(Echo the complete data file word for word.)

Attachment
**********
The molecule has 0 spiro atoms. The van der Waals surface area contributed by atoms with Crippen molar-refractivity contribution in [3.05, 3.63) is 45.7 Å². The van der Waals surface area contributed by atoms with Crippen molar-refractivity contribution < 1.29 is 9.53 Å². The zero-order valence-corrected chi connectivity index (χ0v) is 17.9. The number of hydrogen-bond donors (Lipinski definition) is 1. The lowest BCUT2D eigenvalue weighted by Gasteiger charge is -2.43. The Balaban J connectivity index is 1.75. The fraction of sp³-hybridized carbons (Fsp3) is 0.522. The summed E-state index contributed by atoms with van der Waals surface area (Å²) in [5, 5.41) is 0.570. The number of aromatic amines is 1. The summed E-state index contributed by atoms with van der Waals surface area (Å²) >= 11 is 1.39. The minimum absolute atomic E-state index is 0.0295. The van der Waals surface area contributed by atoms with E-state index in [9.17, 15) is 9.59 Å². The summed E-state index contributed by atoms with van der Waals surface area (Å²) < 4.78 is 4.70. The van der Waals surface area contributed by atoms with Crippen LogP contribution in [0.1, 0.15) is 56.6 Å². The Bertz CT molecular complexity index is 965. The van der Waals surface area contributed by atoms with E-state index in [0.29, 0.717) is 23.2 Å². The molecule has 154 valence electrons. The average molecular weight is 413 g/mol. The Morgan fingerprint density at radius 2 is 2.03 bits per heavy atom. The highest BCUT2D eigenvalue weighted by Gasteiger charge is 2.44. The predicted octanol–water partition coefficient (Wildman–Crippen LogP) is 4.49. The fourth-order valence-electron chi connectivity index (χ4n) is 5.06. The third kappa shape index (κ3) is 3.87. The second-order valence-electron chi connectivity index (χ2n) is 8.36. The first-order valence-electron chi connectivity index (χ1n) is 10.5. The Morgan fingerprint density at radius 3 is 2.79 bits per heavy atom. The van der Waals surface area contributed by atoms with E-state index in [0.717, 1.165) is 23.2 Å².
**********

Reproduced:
The molecule has 0 spiro atoms. The van der Waals surface area contributed by atoms with Crippen molar-refractivity contribution in [3.05, 3.63) is 45.7 Å². The van der Waals surface area contributed by atoms with Crippen molar-refractivity contribution < 1.29 is 9.53 Å². The zero-order valence-corrected chi connectivity index (χ0v) is 17.9. The number of hydrogen-bond donors (Lipinski definition) is 1. The lowest BCUT2D eigenvalue weighted by Gasteiger charge is -2.43. The Balaban J connectivity index is 1.75. The fraction of sp³-hybridized carbons (Fsp3) is 0.522. The summed E-state index contributed by atoms with van der Waals surface area (Å²) in [5, 5.41) is 0.570. The number of aromatic amines is 1. The summed E-state index contributed by atoms with van der Waals surface area (Å²) >= 11 is 1.39. The minimum absolute atomic E-state index is 0.0295. The van der Waals surface area contributed by atoms with E-state index in [9.17, 15) is 9.59 Å². The summed E-state index contributed by atoms with van der Waals surface area (Å²) < 4.78 is 4.70. The van der Waals surface area contributed by atoms with Crippen LogP contribution in [0.1, 0.15) is 56.6 Å². The Bertz CT molecular complexity index is 965. The van der Waals surface area contributed by atoms with E-state index in [0.29, 0.717) is 23.2 Å². The molecule has 154 valence electrons. The average molecular weight is 413 g/mol. The Morgan fingerprint density at radius 2 is 2.03 bits per heavy atom. The highest BCUT2D eigenvalue weighted by Gasteiger charge is 2.44. The predicted octanol–water partition coefficient (Wildman–Crippen LogP) is 4.49. The fourth-order valence-electron chi connectivity index (χ4n) is 5.06. The third kappa shape index (κ3) is 3.87. The second-order valence-electron chi connectivity index (χ2n) is 8.36. The first-order valence-electron chi connectivity index (χ1n) is 10.5. The Morgan fingerprint density at radius 3 is 2.79 bits per heavy atom. The van der Waals surface area contributed by atoms with E-state index in [0.717, 1.165) is 23.2 Å².